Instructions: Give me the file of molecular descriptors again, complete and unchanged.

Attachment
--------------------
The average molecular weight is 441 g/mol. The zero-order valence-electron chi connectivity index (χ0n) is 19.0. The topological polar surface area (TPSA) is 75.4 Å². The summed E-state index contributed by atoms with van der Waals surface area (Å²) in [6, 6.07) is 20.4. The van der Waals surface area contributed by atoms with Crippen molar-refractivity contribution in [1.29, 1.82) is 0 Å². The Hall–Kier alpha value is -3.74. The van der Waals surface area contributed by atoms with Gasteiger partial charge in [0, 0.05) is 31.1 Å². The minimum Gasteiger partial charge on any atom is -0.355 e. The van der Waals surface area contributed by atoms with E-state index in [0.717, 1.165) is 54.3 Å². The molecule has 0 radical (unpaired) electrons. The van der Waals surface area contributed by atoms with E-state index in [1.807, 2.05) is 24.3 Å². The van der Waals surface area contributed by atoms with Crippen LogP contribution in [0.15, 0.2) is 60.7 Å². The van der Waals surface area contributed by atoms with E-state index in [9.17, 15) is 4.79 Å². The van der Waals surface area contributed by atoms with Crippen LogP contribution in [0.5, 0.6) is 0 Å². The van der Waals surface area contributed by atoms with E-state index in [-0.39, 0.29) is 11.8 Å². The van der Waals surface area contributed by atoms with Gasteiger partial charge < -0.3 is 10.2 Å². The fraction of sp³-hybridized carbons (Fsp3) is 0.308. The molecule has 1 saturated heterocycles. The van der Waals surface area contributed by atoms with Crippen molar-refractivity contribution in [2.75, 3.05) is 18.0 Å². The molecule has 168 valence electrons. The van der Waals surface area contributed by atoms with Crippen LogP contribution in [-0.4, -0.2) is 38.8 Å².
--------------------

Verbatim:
The average molecular weight is 441 g/mol. The zero-order valence-electron chi connectivity index (χ0n) is 19.0. The topological polar surface area (TPSA) is 75.4 Å². The summed E-state index contributed by atoms with van der Waals surface area (Å²) in [6, 6.07) is 20.4. The van der Waals surface area contributed by atoms with Crippen molar-refractivity contribution in [1.29, 1.82) is 0 Å². The Hall–Kier alpha value is -3.74. The van der Waals surface area contributed by atoms with Gasteiger partial charge in [0, 0.05) is 31.1 Å². The minimum Gasteiger partial charge on any atom is -0.355 e. The van der Waals surface area contributed by atoms with E-state index in [0.717, 1.165) is 54.3 Å². The molecule has 0 radical (unpaired) electrons. The van der Waals surface area contributed by atoms with E-state index in [1.807, 2.05) is 24.3 Å². The van der Waals surface area contributed by atoms with Crippen LogP contribution in [0.15, 0.2) is 60.7 Å². The van der Waals surface area contributed by atoms with E-state index in [9.17, 15) is 4.79 Å². The van der Waals surface area contributed by atoms with Crippen LogP contribution in [0.5, 0.6) is 0 Å². The van der Waals surface area contributed by atoms with E-state index in [-0.39, 0.29) is 11.8 Å². The van der Waals surface area contributed by atoms with Gasteiger partial charge < -0.3 is 10.2 Å². The fraction of sp³-hybridized carbons (Fsp3) is 0.308. The molecule has 1 saturated heterocycles. The van der Waals surface area contributed by atoms with Crippen molar-refractivity contribution in [2.75, 3.05) is 18.0 Å². The molecule has 168 valence electrons. The van der Waals surface area contributed by atoms with Crippen LogP contribution in [-0.4, -0.2) is 38.8 Å².